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2008 Creativity Award Winner: Tide 2X Ultra: Stains Don't Stand A Chance

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Tide sees messes on the fibers of your garments as invaders to be repulsed. That's the point of the "Stains Don't Stand A Chance" print campaign, which depict a spill as a tiny contingent being overpowered by opposing forces digitally manipulated into the thousands—a veritable soiled Alamo. "Ketchup" sees football players squashing foes, "Mayo" dark knights marching on a plumed warriors and "Soy Sauce" khaki-clad, CHiPs-looking cops surrounding bank robbers. The super-detailed series, illustrated by Brit digital artist Simon Danaher, cleaned up at Cannes last year, claiming a Gold Lion in the Outdoor category and the Grand Prix in Press.

Q&A with Saatchi & Saatchi, New York CD Audrey Huffenreuter

What brief did you get from the client?

Huffenreuter: The brief came in from the client to promote Tide 2X Ultra; it's Tide concentrated. So you use less, but it is more powerful. Since the bottle is smaller on the shelves, consumers could have the misperception that they are getting less for their money when in actuality it cleans better and is a more efficient stain remover.

What are the challenges of doing work for this category? What kind of risks were you taking, if any?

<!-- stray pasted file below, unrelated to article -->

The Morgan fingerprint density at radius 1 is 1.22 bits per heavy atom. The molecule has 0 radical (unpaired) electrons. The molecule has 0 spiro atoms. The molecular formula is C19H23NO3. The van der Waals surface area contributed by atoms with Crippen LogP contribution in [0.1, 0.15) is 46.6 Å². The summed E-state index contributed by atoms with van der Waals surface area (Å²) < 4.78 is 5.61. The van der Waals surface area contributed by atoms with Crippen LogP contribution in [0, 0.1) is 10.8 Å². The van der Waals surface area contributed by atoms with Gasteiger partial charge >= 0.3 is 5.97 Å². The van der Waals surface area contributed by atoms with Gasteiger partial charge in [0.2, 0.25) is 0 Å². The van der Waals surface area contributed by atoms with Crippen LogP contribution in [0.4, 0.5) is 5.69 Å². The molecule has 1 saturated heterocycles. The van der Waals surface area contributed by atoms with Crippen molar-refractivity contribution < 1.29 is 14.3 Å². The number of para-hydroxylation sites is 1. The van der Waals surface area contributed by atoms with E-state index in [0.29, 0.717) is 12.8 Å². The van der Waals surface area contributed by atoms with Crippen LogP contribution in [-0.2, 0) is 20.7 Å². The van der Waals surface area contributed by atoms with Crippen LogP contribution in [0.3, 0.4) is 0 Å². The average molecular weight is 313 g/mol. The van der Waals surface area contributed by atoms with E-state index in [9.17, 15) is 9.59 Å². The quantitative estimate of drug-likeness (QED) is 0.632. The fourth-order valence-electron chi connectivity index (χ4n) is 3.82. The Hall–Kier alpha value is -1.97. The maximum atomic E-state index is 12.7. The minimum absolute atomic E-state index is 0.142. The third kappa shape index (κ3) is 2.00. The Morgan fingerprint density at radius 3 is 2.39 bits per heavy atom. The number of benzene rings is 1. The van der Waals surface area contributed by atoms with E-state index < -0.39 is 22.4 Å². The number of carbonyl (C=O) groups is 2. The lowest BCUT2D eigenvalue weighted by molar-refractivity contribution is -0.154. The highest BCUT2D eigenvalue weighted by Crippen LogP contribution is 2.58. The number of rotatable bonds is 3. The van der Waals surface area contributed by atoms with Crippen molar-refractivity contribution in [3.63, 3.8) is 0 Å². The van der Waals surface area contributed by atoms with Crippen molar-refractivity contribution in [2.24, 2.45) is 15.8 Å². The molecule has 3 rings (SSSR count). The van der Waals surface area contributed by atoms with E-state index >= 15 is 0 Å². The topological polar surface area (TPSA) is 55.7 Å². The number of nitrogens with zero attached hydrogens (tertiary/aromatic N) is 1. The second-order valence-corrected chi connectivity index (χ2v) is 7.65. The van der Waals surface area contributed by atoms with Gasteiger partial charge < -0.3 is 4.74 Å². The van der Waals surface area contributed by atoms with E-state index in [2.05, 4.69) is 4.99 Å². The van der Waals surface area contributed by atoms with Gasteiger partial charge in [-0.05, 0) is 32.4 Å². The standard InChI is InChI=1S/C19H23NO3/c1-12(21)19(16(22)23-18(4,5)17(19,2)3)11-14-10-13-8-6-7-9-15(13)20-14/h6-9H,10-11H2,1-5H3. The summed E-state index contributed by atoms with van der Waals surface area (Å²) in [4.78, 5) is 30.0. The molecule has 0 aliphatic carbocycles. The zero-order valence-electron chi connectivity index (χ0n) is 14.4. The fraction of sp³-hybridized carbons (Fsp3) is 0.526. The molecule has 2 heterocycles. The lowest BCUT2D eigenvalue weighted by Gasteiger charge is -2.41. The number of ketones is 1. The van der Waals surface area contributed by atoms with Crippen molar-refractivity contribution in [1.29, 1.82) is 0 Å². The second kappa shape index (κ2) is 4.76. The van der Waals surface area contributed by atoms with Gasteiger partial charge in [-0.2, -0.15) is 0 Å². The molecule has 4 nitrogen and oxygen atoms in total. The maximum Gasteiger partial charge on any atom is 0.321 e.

Huffenreuter: Mark Voehringer, the art director and Jake Benjamin, the copywriter did an amazing job of bringing Tide 2X Ultra's uber stain fighting power to life in a way that is not typical in the laundry category. From afar you may think you are looking at fabric with a stain, but looking closer you see it's over a thousand little people attacking the other little people that represent the stain. The action is a demo for what the product does, and they did it without having to show real clothing, without a competitive side-by-side! Targeting women doesn't always have to show women, or be soft and heartfelt.

What did the client bring to the creative process during this job?

Huffenreuter: It's always a worry whether or not your client will buy something that would be normally out of their comfort zone, but Tide loved the ads immediately and was supportive throughout the whole process.

What does brand creativity need to do now in order to be effective?

Huffenreuter: It's no mystery that we are getting more and more desensitized by the massive amounts of media around us. There are more and more places to promote brands, but doing what worked before doesn't mean it is going to work again. It's obvious that in order for brand creative to be effective it needs to be fresh, stand out and make us feel something. Whether it's funny, smart or heartwarming, it needs to be able to penetrate our media-pummeled minds. And that's not easy.
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